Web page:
How I Killed A Saint

Set in the Republic of Macedonia in 2001, when long-standing hostilities between ethnic Macedonians and Macedonian Albanians threatened to erupt into civil war, Teona Strugar Mitevska's tense drama revolves around a brother and sister caught in the middle. After living in the United States for three years, 25-year-old Viola Trebjelski (Labina Mitevska) returns...read more

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Reviewed by Maitland McDonagh
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Set in the Republic of Macedonia in 2001, when long-standing hostilities between ethnic Macedonians and Macedonian Albanians threatened to erupt into civil war, Teona Strugar Mitevska's tense drama revolves around a brother and sister caught in the middle. After living in the United States for three years, 25-year-old Viola Trebjelski (Labina Mitevska) returns to her family's home in the Macedonian capital of Skopje. Her grandfather (Risto Stefanovski), a revolutionary legend, no longer recognizes her, and her older brother, Teo (Toni Mihajlovski), faces subtle harassment for working as a U.N. official's driver, because the U.N. represents foreign interests who are meddling in Macedonian affairs. Viola's parents are consumed with worry about her younger brother, Kokan (Milan Tocinovski-Sako), a frustrated young man dabbling equally in petty criminality and nationalist politics. Kokan, his girlfriend Italia (Lea Lipsa) and their friend Nadir (Dzefdet Jasari) throw stones at U.N. peacekeepers charged with containing ethnic clashes, and they recently killed a soldier. Kokan also runs errands for a local thug, who sends him on a bus trip into neighboring Albania. Kokan brings Viola along as a cover, and while waiting for his connection she reveals the real reason she's come home: Before leaving for America, she secretly had a baby daughter, Ivona, and left her in the care of a diplomat's family. Viola now hopes to recover the child. As they prepare for a trip home, the Albanian police arbitrarily order all the passengers off the bus; Kokan hastily switches bags with Viola and is humiliated by the police for carrying a woman's bag; they detain him so long that the bus leaves without him, and his walk home takes him through the mine-studded no man's land just over the border. Viola, meanwhile, finds herself holding a gym bag filled with illicit cash, harassed by a persistent creep and then forced to walk back to Skopje in the dark after the bus is commandeered by members of the National Liberation Army. Viola and Kokan's travails unfold against a backdrop of news reports involving the relics of 11th-century St. Kliment, whose mission to educate and minister to all Slavs provides a sadly ironic counterpoint to bitter present-day tensions. Mitevska telescopes centuries of conflict between nations into an intimate story of siblings whose hopes for the future are being slowly poisoned by the sins of the past.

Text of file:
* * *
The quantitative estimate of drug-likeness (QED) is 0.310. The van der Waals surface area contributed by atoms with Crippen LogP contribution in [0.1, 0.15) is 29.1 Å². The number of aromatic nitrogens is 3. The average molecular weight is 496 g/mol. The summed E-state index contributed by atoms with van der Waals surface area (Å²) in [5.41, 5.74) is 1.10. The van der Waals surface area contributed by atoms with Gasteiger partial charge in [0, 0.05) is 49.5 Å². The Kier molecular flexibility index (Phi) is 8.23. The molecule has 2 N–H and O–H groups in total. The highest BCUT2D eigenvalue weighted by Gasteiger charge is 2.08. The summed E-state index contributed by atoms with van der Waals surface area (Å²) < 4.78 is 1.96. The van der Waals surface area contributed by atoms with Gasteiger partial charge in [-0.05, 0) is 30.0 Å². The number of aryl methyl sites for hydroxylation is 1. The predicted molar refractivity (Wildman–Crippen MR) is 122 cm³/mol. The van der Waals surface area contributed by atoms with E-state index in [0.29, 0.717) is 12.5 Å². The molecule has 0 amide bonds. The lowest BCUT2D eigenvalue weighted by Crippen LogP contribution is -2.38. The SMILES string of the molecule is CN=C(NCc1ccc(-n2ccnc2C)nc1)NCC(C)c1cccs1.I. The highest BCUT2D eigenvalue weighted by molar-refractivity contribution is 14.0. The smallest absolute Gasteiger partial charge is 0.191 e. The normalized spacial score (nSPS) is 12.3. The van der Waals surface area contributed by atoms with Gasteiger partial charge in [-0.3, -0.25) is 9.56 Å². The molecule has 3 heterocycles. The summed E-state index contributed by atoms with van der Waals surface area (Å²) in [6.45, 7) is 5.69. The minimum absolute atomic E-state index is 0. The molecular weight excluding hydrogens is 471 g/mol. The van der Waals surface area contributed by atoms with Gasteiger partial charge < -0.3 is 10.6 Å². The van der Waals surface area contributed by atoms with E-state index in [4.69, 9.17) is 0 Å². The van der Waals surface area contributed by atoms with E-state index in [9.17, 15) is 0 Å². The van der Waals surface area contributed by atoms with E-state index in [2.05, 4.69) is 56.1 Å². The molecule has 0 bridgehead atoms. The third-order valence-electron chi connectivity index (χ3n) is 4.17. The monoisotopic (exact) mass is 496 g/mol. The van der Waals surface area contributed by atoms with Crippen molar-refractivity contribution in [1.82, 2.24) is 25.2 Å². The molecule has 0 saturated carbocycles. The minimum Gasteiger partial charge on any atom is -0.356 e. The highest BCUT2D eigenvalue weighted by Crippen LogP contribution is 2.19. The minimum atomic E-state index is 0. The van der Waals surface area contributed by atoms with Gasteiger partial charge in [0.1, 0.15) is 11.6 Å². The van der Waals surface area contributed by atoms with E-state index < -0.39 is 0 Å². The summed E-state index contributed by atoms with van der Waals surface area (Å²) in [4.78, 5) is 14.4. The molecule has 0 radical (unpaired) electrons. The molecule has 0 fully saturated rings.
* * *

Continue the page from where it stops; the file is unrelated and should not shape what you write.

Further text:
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  • Released: 2003
  • Rating: NR
  • Review: Set in the Republic of Macedonia in 2001, when long-standing hostilities between ethnic Macedonians and Macedonian Albanians threatened to erupt into civil war, Teona Strugar Mitevska's tense drama revolves around a brother and sister caught in the middle.… (more)

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